The first He 176 prototype was first flown on June 20th, 1939. However, the aircraft's performance was such that attending German Reich Air Ministry (RLM) officials were rather underwhelmed by the attempt. This particular rocket-fueled approach was not held in high regard both for its rather noisy execution and inherent dangerous nature concerning the combustible fuel. The He 176 even failed to surpass 435 miles per hour in her first flight attempt. As such, the He 176 project was not pursued beyond this developmental "peak" despite a second prototype on the drawing board. In the end, the airframe proved too heavy for the intended rocket powerplant - the thrust output rating not nearly consistent enough particularly during take-off actions and generally lackluster in straight-level flight. Additionally, the wing surface area was deemed too small for the required lift and control at the expected speeds, further dampening the performance numbers. From then on, the He 176 was sentenced as a museum piece, being sent to Berlin from Heinkel for public display in 1942. However, the Allied bombing campaign saw to it that the German capital was not out of its reach and responded accordingly, the He 176 being destroyed an air raid during 1943.

With the loss close of the He 176 rocket-propulsion project, Heinkel moved on to other endeavors. With Germany fully committed to war by this point - having moved politically and militarily across Europe to begin World War 2 - thought still centered on the use of high performance interceptor aircraft especially to counter the ever-growing threat of the allied bomber campaign wreaking havoc on German infrastructure and war-making capabilities. The RLM therefore moved on another similar aircraft initiative which ultimately produced the famous rocket-powered Messerschmitt Me 163 "Komet" - the first (and only) operational rocket-powered fighter anywhere in the world. This aircraft utilized an evolved form of the Walter rocket engine coupled with swept-back wings to which some 370 examples were ultimately produced, eventually seeing combat action against Allied aircraft in the air war over Europe. However, advances in jet technology made the age of the rocket-powered fighter short-lived.




MEDIA









Our Data Modules allow for quick visual reference when comparing a single entry against contemporary designs. Areas covered include general ratings, speed assessments, and relative ranges based on distances between major cities.

Image of collection of graph types

Relative Maximum Speed Rating
Hi: 500mph
Lo: 250mph
    This entry's maximum listed speed (435mph).

    Graph average of 375 miles-per-hour.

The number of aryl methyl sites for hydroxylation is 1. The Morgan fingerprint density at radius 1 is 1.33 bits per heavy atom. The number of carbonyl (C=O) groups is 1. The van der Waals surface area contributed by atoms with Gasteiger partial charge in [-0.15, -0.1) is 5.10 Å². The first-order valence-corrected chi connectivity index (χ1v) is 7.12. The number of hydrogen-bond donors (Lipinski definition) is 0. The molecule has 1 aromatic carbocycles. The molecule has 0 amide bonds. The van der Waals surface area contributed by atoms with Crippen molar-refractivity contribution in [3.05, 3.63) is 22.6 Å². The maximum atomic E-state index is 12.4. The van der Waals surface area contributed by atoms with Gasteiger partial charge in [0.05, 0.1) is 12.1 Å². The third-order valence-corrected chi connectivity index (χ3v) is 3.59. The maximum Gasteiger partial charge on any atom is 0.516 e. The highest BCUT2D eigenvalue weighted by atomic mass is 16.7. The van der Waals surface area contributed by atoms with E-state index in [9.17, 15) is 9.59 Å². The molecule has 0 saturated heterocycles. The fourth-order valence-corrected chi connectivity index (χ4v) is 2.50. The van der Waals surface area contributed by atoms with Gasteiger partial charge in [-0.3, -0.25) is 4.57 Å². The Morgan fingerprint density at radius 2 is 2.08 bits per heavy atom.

City-to-City Ranges
NYC
 
  LDN
LDN
 
  PAR
PAR
 
  BER
BER
 
  MSK
MSK
 
  TKY
TKY
 
  SYD
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  LAX
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  NYC
Graph showcases the Heinkel He 176 V1's operational range (on internal fuel) when compared to distances between major cities.
Aviation Era
Pie graph section
Pie graph section
Pie graph section
Pie graph section
Pie graph section
Useful in showcasing the era cross-over of particular aircraft/aerospace designs.
Unit Production Comparison
Comm. Market HI*: 44,000 units
Military Market HI**: 36,183 units
1
1

  * Commercial Market High belongs to Cessna 172.

  ** Military Market High belongs to Ilyushin Il-2.


Altitude Visualization
Small airplane graphic
Supported Roles
A2A
Interception
UAV
Ground Attack
CAS
Training
ASW
Anti-Ship
AEW
MEDEVAC
EW
Maritime/Navy
SAR
Aerial Tanker
Utility/Transport
VIP
Passenger
Business
Recon
SPECOPS
X-Plane/Development
A2A=Air-to-Air; UAV=Unmanned; CAS=Close Support; ASW=Anti-Submarine; AEW=Airborne Early Warning; MEDEVAC=Medical Evac; EW=Electronic Warfare; SAR=Search-Rescue
Commitments / Honors
Military lapel ribbon for Operation Allied Force
Military lapel ribbon for the Arab-Israeli War
Military lapel ribbon for the Battle of Britain
Military lapel ribbon for the Battle of Midway
Military lapel ribbon for the Berlin Airlift
Military lapel ribbon for the Chaco War
Military lapel ribbon for the Cold War
Military lapel ribbon for the Cuban Missile Crisis
Military lapel ribbon for pioneering aircraft
Military lapel ribbon for the Falklands War
Military lapel ribbon for the French-Indochina War
Military lapel ribbon for the Golden Age of Flight
Military lapel ribbon for the 1991 Gulf War
Military lapel ribbon for the Indo-Pak Wars
Military lapel ribbon for the Iran-Iraq War
Military lapel ribbon for the Korean War
Military lapel ribbon for the 1982 Lebanon War
Military lapel ribbon for the Malayan Emergency
Military lapel ribbon representing modern aircraft
Military lapel ribbon for the attack on Pearl Harbor
Military lapel ribbon for the Six Day War
Military lapel ribbon for the Soviet-Afghan War
Military lapel ribbon for the Spanish Civil War
Military lapel ribbon for the Suez Crisis
Military lapel ribbon for the Vietnam War
Military lapel ribbon for Warsaw Pact of the Cold War-era
Military lapel ribbon for the WASP (WW2)
Military lapel ribbon for the World War 1
Military lapel ribbon for the World War 2
Military lapel ribbon for the Yom Kippur War
Military lapel ribbon for experimental x-plane aircraft
* Ribbons not necessarily indicative of actual historical campaign ribbons. Ribbons are clickable to their respective campaigns/operations.